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Resume from Homeland Security nominee Marrone glosses over work for convicted Pennsylvania pol
Question of the Day
The resume Christian Marrone submitted to the government to win his job as Homeland Security Department chief of staff glosses over his five years working as an aide to a convicted Pennsylvania state senator that led him to become the central witness in the trial that sent his former boss to prison.
Mr. Marrone’s resume, obtained by The Washington Times through the Freedom of Information Act, made no mention of former state Sen. Vince Fumo, who was convicted on more than 100 corruption charges and spent four years in prison after Mr. Marrone testified against him in 2008.
Instead, Mr. Marrone characterized his time as a state Senate aide as working for members of the chamber’s appropriations committee.
“Worked with members of Congress in the House and Senate to facilitate and initiate funding and legislation for a wide range of issues affecting the Commonwealth,” Mr. Marrone wrote of his years with Mr. Fumo.
In 2008, Mr. Marrone testified that he spent much of his time working under Mr. Fumo overseeing the renovations of the politician’s mansion and doing political work on government time. Court records also show he hired a private eye to dig up dirt on one of Mr. Fumo’s political rivals and agreed to Mr. Fumo’s request to serve as president of a company called Hi Tech Ventures that accepted property purchased with nonprofit money that was supposed to be spent revitalizing blighted urban neighborhoods.
An audit conducted years after Mr. Marrone left the company concluded that the nonprofit funds were used improperly for a for-profit venture and demanded that the money be repaid.
Mr. Marrone’s resume makes no mention of his work as president of that firm.
Following stories in The Times, top Republican investigators on Capitol Hill have called on the Homeland Security Department to turn over information about the background check that cleared Mr. Marrone to take over his post at the department.
Mr. Marrone also required a background clearance when he served as a political appointee in the Defense Department during the administrations of George W. Bush and Barack Obama.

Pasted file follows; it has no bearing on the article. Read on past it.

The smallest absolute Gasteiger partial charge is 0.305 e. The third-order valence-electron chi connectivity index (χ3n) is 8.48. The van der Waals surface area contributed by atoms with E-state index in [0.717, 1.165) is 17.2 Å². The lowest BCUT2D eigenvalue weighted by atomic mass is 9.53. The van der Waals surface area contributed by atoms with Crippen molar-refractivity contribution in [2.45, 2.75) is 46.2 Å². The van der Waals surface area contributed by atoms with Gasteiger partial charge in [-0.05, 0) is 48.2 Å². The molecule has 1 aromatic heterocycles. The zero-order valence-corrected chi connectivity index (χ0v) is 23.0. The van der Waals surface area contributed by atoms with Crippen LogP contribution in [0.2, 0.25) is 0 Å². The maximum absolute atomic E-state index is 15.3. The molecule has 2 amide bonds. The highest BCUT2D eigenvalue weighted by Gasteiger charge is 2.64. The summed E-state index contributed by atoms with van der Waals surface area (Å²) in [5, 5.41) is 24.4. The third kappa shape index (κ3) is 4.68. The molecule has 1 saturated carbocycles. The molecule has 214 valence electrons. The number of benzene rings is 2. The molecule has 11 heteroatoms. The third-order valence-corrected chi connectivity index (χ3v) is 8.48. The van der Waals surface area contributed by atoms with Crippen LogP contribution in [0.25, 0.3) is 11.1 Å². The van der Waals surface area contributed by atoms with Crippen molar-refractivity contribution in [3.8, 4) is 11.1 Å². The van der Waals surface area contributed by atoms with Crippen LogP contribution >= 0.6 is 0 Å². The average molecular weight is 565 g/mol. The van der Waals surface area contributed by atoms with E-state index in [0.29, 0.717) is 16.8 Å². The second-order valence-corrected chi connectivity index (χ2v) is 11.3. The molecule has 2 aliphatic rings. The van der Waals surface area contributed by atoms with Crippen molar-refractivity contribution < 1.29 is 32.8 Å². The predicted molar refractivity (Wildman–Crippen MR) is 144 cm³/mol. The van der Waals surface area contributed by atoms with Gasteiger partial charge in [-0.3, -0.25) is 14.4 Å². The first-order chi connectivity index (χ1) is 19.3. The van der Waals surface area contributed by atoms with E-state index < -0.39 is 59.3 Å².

The questions about Mr. Marrone’s work under Mr. Fumo and his efforts to portray himself in a favorable light for his job could surface as his new boss, Homeland Security Secretary Jeh Johnson, prepares to testify Wednesday before a House committee. Mr. Johnson is expected to face questions about what he knew about Mr. Marrone’s background and whether the corruption case was flagged during the security background check.
When The Times first reported a few weeks ago about Mr. Marrone’s past as an aide to Mr. Fumo — including his acknowledgments about working on the job to help renovate Mr. Fumo’s mansion — his supporters sought to defend him by echoing his comments at the 2008 trial that he was a young legislative aide who was unwittingly used by a corrupt politician.
The vast majority of Mr. Marrone’s three-page resume is devoted to his years working in the Pentagon as a special assistant to Defense Secretary Robert M. Gates. Mr. Marrone said he advised the secretary and deputy secretary on “critical national security issues” including the budget, cybersecurity, homeland defense and key acquisition programs.
He also said he led Mr. Gates’ task force to reduce duplication and overhead, helping to save more than $50 billion. Mr. Gates praised Mr. Marrone by name in his recent book.
But Mr. Marrone’s resume also lists his nearly two years as a prosecutor in Montgomery County, Pa., after leaving Mr. Fumo in 2002, as he “prepared and prosecuted criminal cases” from initial charging to final disposition.
Bruce Castor, the former Montgomery County district attorney who supervised and later fired Mr. Marrone, said it’s “exceedingly rare” that an assistant district attorney would be involved in a charging decision. Even then, he said, it would have be a very serious case and would be handled by a seasoned prosecutor.
© Copyright 2014 The Washington Times, LLC. Click here for reprint permission.
About the Author
Jim McElhatton is an investigative reporter for The Washington Times. He can be reached at firstname.lastname@example.org.
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